Mars Potatoes with Vicodin: THE MARTIAN

Sunday, October 4, 2015

Highlight: A Ridley Scott Film: THE MARTIAN

By Tinsel & Tine Editor, Le Anne Lindsay

Matt Damon joins the ranks of Tom Hanks (Castaway), Ryan Reynolds (Buried), James Franco (127 Hours), Suraj Sharma (Life  of PI) Sandra Bullock (Gravity) and Robert Redford (All is Lost) - Movies where the main character is stranded somewhere alone and must rely on their own wits to not only survive, but to entertain themselves. (click links for T&T posts)

In THE MARTIAN Mark Watley (Damon) is an Astronaut with a background in Botany. He's part of a crew of 5 sent to explore Mars.  All is witty repartee and good natured barbs at one another, over the spacesuit intercom until a storm on Mars comes whipping up. The captain, Melissa Lewis (Jessica Chastain) quickly assesses the situation and decides it's time to abandon the mission and head back to earth. Watley disagrees, but mid sentence he's struck by an antennae; and with all the dust and wind, visibility is impossible, he's out of sight. The crew doesn't want to leave him behind, but when they can't get a signal from his suit, it's Melissa's call to leave him for dead.

But of course he's not dead and upon waking up abandon, Watley becomes Macgyver 2.0 in space!  There's nothing he can't think up, fashion, figure out, come up with, fix or maneuver. It's like this guy took one of those Limitless pills!  I mock to be humorous, but in actuality Ridley Scott's The Martian, based on a book by Andy Weir, is completely believable, the production is mind blowing, just as good as Gravity,  the science feels credible and the script is acutely intelligent without being dense.

T&T LAMB Score: 5 outta 5


Two actors, an astronaut and Mr. Mars 

Walk into the Fels Planetarium 

I got to attend a panel discussion to promote The Martian in Philly at Fels Planetarium at the Franklin Institute moderated by Chief Astronomer Derrick Pitts. The participants: were two cast members from The Martian, Sebastian Stan (Mars crew) & Mackenzie Davis (Mission Control), retired NASA astronaut, Nicole Stott and Dr. Jim "Mr. Mars" Green - Director of the Planetary Science Division at NASA, also the film's consultant, and lead scientist on the announcement this past week on the discovery of streaks of water on Mars.

Astronaut Nicole Stott discussing the accuracy of the movies crew
As I said, the movie feels completely realistic, but don't take my word on it - during her time at NASA Astronaut Stott spent 91 days on the International Space Station and 6 hours outside doing a space walk. She had nothing but praise for THE MARTIAN and particularly felt they got the camaraderie, both professionally and personally completely right between the crew and the crew's relationship with Mission Control.

Actress Mackenzie Davis discussing her training for "The Martian"
Mackenzie Davis (That Awkward Moment, What If, Breath) plays a young Communications Engineer at Mission Control, who discovers Mark Watney is still alive. She notices a discrepancy on the monitors transmitting different images from Mars after the crew's departure. Davis was asked during the Q&A about her interest in space and whether space exploration is a worthwhile endeavor. Davis says getting this deeper understanding of what NASA does has been amazing and that since she was a little girl she's been fascinated by black holes. She's even imagined going on a space expedition, but for some reason never imagined coming back. She has since had a chance to visit Johnson Space Center (NASA) but did not get to go ahead of filming the movie. She was able to converse with consultants prior to the movie - however, she contributes most of the authenticity to Ridley Scott's interactive, immersive sets and amazingly real environments.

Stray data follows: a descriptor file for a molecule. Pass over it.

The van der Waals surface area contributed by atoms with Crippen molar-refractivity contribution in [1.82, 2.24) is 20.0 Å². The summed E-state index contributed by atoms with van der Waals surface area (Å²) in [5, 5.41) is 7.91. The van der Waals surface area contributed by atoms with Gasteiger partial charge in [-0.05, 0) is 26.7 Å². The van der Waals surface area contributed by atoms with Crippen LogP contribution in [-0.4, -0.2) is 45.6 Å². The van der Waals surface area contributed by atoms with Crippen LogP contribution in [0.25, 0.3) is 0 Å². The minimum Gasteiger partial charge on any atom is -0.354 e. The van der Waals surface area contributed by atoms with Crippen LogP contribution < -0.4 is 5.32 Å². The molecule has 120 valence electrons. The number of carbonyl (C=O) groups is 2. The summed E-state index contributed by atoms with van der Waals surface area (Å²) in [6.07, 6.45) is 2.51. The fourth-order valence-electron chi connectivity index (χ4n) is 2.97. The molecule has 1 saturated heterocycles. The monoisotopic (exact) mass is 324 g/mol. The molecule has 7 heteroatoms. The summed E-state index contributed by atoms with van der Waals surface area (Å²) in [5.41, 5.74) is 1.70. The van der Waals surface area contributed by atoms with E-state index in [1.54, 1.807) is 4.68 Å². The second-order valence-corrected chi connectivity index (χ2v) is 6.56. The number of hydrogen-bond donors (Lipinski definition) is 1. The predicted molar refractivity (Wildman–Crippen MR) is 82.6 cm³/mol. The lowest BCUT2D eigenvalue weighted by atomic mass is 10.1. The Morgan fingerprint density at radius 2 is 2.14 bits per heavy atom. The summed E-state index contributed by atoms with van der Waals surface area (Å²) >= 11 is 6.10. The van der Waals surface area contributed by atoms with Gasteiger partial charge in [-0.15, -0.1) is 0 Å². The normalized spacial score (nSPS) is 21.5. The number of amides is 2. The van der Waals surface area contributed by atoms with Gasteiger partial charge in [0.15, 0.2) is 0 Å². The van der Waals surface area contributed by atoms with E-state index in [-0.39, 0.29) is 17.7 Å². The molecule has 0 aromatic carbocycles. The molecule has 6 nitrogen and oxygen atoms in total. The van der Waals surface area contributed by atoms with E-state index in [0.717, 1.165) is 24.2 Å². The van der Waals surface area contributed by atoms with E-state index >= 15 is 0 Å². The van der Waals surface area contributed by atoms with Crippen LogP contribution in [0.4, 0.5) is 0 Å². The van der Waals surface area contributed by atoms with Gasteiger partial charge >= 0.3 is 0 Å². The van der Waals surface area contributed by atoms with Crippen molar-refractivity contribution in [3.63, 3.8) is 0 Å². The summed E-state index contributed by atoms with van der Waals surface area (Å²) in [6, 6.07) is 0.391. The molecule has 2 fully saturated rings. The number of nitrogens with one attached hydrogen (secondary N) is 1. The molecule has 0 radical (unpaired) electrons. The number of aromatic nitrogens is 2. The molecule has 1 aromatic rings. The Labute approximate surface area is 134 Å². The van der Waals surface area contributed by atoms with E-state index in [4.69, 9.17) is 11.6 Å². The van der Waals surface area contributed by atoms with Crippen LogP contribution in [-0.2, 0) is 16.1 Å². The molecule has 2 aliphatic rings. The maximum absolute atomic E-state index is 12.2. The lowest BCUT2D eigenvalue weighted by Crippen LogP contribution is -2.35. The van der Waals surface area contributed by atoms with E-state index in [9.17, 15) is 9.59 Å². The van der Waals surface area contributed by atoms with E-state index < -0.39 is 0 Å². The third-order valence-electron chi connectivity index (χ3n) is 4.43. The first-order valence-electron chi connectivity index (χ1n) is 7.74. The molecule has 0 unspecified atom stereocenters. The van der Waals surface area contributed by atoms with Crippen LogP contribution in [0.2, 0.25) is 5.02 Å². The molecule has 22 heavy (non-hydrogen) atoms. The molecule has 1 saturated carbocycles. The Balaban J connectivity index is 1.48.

Actor Sebastian Stan discussing wire acting
Sebastian Stan  (Captain America, Gossip Girl series) said the movie reinvigorated his interest in science and space exploration.  He was asked how much astronaut training he was given prior to shooting? His response, not much. Most of the physical training pertained to mastering the wires used to make them look as if they are weightless and floating around the ship. He said it's a lot harder than it looks, you're in a big heavy spacesuit that is not weightless, and gravity & physics tend to spin the person on the wires in a way that would not take place if you were actually in space.

 For what gems Dr. Jim "Mr. Mars" Green imparted 
you can watch this short video
I even got to ask him a question!
NASA's Dr. Green discussing the validity of growing potatoes on Mars
Note:video will not be visible to those receiving Tinsel & Tine via RSS Feed. Click HERE to view

Be sure to keep watching after he answers Dr. Pitts questions, there's a brief pause and then I have the mic

Food n Film:  Mark Watley figured out how to ration his Martian grown potatoes, but he forgot to ration his ketchup, so he dips his potato into some Vicodin. Hey, when you're alone on your own planet, why the hell not!

Tinsel & Tine (Reel & Dine): Philly Film, Food & Events Blog


A Revlock Review: SICARIO

Friday, October 2, 2015

Director Denis Villenueve's American Crime Thriller

By Tinsel & Tine Blog Contributor, Mikhail Revlock

In the opening minutes of SICARIO, a team of FBI agents plow their armored truck through the front wall of a suburban home, find a legion of plastic-covered corpses behind the drywall, and trigger a massive explosion. Though none of the subsequent set pieces pack as big a punch as the introduction, the ensuing film is a masterwork in sustained tension. This will come as no surprise to followers of Canadian director Denis Villenueve, who rose to international distinction on the strength of Incendies—scoring a nomination for Best Foreign Film at the 2010 Academy Awards—and proceeded to conquer the states with Prisoners in 2013.  Both features (not to mention his bizarre doppelganger mindbender Enemy) are soaked in dread and ambiguity. Alcon Entertainment has tapped him for the sequel to Blade Runner. If anyone can make magic with a long-gestating, seemingly superfluous follow-up to a sci-fi classic, it is Villenueve. (Or George Miller.) Do not go to Villenueve for comic relief, however. There is nothing light or playful about the director’s work. The drama is near-operatic in some instances. His world is peopled with infuriated men, hysterical women, and dire situations. Infidelity, child abduction, war crimes, incest and school shootings are just a few of his subjects.